The 2019 Met Gala Theme Is Unabashedly Jewish

“Camp: Notes on Fashion,” based on Susan Sontag’s iconic 1964 essay, “Notes on ‘Camp,’” was recently announced as the forthcoming 2019 Met Gala theme. This means that the Met Gala’s theme, relative to last year’s “Heavenly Bodies: Fashion and the Catholic Imagination,” is unabashedly Jewish. Like, opposite-end-of-the-spectrum-Jewish, or Abbi-and-Ilana-Jewish, and not because the theme is summer camp, which it is not. But still — it’s much more Jewish than you think, as are many things in life (hot dogs, Zac Efron, et cetera).

To start, Susan Sontag is Jewish, and to spotlight the work of a 20th century Jewish intellectual like Sontag is, for the Jews, about equivalent to spotlighting something from the Pope.  

Also, Judaism — at least, as I know it — is Campy. (Stick with me: I mean Sontag’s kind of Camp.) Most religions can probably be considered Camp, but Judaism is especially so. This will require me to better explain “Camp” for you, which I’ll attend to shortly.

A lot of people I know (a lot of Jewish people I know, I mean) are making the joke that Anna Wintour has decided to make the Met Gala theme “summer camp.” One popular tweet reads: “I’m really disappointed this doesn’t mean Soffe shorts with the waistband rolled three times, Havaianas, Hollister camis, and Juicy hoodies.” A Teen Vogue article referenced a joke made by an editor: “They told me the theme was camp,” he said, paired with an image of a model wearing a tent.

I think it is important to understand that these people are not totally off: I think camp (for Jews) is Campy (a la Sontag). But I also think understanding the essence of Sontag’s Camp is too important to dismiss. It’s something good to know in terms of one’s greater knowledge of intellectual things, but also is good for understanding the other camp — the kind you probably want me to talk about. As putting Jewish intellectual thought with Jewish millennial tradition is more or less a personal brand, I’d like to breakdown the introductory paragraph of Sontag’s essay in the context of summer camp, which thus makes the link between the two inarguably apparent.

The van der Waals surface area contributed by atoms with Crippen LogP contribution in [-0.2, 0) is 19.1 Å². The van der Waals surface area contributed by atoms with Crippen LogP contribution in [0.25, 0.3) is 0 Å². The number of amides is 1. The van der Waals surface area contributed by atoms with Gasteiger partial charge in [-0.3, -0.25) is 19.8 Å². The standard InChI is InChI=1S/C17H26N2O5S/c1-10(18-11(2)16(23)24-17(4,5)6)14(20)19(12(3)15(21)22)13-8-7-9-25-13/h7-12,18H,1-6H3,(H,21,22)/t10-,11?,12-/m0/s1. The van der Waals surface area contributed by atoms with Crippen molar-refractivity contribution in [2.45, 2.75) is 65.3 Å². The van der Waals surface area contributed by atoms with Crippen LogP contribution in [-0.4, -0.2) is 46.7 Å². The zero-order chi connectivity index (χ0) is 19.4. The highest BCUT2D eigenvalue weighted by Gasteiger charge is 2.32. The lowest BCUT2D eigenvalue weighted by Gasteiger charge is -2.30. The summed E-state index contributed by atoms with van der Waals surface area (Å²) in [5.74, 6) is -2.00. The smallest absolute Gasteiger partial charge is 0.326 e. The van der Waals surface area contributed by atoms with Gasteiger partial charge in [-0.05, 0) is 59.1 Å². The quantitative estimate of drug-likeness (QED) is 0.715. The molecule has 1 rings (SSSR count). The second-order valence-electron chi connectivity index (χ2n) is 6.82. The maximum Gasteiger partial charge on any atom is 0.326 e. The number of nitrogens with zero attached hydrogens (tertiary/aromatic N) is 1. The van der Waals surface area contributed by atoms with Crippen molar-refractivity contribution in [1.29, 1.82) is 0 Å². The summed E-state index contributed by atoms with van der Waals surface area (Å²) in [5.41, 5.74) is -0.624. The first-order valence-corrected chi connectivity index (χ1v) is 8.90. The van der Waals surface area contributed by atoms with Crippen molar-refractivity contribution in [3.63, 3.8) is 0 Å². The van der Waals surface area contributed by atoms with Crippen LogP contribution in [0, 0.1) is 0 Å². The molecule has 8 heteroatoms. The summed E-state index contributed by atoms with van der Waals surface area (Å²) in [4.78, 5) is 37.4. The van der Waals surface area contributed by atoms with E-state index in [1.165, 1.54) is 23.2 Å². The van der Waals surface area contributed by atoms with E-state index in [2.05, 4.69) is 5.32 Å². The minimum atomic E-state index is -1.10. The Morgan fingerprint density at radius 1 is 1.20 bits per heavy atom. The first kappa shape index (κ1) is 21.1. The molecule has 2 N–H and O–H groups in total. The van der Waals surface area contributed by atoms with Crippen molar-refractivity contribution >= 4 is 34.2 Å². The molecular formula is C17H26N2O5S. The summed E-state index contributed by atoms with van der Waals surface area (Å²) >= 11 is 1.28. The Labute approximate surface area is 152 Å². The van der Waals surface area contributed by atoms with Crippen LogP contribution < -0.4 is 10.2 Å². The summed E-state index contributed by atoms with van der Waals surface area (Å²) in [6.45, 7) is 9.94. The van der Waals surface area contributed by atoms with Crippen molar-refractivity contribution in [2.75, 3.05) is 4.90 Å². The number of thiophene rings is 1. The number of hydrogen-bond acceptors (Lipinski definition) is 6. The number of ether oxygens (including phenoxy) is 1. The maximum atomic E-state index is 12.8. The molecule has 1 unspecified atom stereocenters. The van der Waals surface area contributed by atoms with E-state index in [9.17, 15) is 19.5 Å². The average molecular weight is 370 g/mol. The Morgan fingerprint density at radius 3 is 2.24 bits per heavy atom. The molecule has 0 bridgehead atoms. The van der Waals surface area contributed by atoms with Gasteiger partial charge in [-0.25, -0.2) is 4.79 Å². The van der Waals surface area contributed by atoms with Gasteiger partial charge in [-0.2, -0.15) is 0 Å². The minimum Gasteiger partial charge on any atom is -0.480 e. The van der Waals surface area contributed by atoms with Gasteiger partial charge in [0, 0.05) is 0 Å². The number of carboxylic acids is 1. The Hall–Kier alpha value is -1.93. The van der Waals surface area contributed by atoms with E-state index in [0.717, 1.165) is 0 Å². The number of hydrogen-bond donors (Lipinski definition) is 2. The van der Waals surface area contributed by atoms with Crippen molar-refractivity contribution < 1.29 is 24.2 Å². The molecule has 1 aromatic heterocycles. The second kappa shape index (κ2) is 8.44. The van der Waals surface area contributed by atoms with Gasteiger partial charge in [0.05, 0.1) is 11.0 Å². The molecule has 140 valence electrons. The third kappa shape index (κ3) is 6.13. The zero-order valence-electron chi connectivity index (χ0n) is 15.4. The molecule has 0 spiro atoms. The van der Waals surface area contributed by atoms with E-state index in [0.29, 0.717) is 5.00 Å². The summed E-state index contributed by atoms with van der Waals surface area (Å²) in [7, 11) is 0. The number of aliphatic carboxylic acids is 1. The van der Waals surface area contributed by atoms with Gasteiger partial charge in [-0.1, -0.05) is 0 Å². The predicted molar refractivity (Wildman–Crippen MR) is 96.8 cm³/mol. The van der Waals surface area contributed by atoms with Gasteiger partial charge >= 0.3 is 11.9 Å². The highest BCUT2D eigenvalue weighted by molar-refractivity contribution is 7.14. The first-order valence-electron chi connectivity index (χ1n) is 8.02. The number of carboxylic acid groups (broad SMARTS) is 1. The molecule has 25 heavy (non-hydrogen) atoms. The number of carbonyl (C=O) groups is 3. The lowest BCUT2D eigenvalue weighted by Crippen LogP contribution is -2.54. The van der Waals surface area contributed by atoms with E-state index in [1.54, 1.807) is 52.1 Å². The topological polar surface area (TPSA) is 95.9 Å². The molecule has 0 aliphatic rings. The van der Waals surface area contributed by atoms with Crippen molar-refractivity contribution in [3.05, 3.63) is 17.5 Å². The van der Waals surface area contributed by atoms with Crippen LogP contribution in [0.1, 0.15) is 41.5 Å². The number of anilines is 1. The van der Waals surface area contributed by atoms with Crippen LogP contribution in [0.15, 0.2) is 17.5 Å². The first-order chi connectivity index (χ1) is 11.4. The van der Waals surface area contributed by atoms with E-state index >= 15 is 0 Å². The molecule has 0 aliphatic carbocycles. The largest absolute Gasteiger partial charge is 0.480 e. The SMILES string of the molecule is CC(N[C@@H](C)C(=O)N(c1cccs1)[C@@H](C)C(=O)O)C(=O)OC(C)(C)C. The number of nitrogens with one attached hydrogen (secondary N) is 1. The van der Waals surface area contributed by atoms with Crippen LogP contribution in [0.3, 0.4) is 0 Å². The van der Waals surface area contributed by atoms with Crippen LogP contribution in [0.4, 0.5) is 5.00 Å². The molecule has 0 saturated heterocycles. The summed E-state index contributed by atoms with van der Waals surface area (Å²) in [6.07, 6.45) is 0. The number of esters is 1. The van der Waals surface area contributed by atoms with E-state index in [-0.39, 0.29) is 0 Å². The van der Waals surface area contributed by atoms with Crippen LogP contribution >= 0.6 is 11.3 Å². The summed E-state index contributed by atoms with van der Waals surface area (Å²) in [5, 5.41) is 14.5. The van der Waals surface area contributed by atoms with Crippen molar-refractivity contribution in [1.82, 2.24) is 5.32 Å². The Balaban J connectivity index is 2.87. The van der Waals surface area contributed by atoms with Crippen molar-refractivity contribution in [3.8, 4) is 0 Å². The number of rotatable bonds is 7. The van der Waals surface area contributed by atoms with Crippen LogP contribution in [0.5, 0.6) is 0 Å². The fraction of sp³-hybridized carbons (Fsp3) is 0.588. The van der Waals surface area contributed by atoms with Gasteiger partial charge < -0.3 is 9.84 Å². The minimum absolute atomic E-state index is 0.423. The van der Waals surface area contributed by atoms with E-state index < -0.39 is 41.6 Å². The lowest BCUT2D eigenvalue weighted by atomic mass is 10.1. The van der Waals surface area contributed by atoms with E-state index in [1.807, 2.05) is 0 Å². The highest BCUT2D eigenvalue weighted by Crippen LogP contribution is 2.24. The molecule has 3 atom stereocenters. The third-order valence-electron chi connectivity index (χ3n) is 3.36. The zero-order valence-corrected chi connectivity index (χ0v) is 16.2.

“A sensibility (as distinct from an idea) is one of the hardest things to talk about; but there are special reasons why Camp, in particular, has never been discussed.”

I went to Tripp Lake — a seven-week all-girls overnight camp in Maine — and the chorus of one of our camp songs went as follows: “How can you ask me/Why I am crying/If only you knew/The meaning of Tripp/Please forgive me/For I try to explain.”

No matter what camp you went to (if you went to camp), you probably get the gist of this. We tell ourselves that there are special albeit indescribable reasons why camp cannot be discussed in a fashion any deeper than the usual reminiscing. Otherwise, “you just don’t get it” because “it’s a camp thing.” And yes, not only can we not describe camp aptly, but we cannot describe why we cannot describe camp. Like the first rule of fight club, this is, more or less, the first rule of camp. And if you are able to break it without crying, even if you are in your 40s, then it is clear to everyone else that you simply do not get it as much as you say you do.

“It is not a natural mode of sensibility, if there be any such. Indeed the essence of Camp is its love of the unnatural: of artifice and exaggeration.”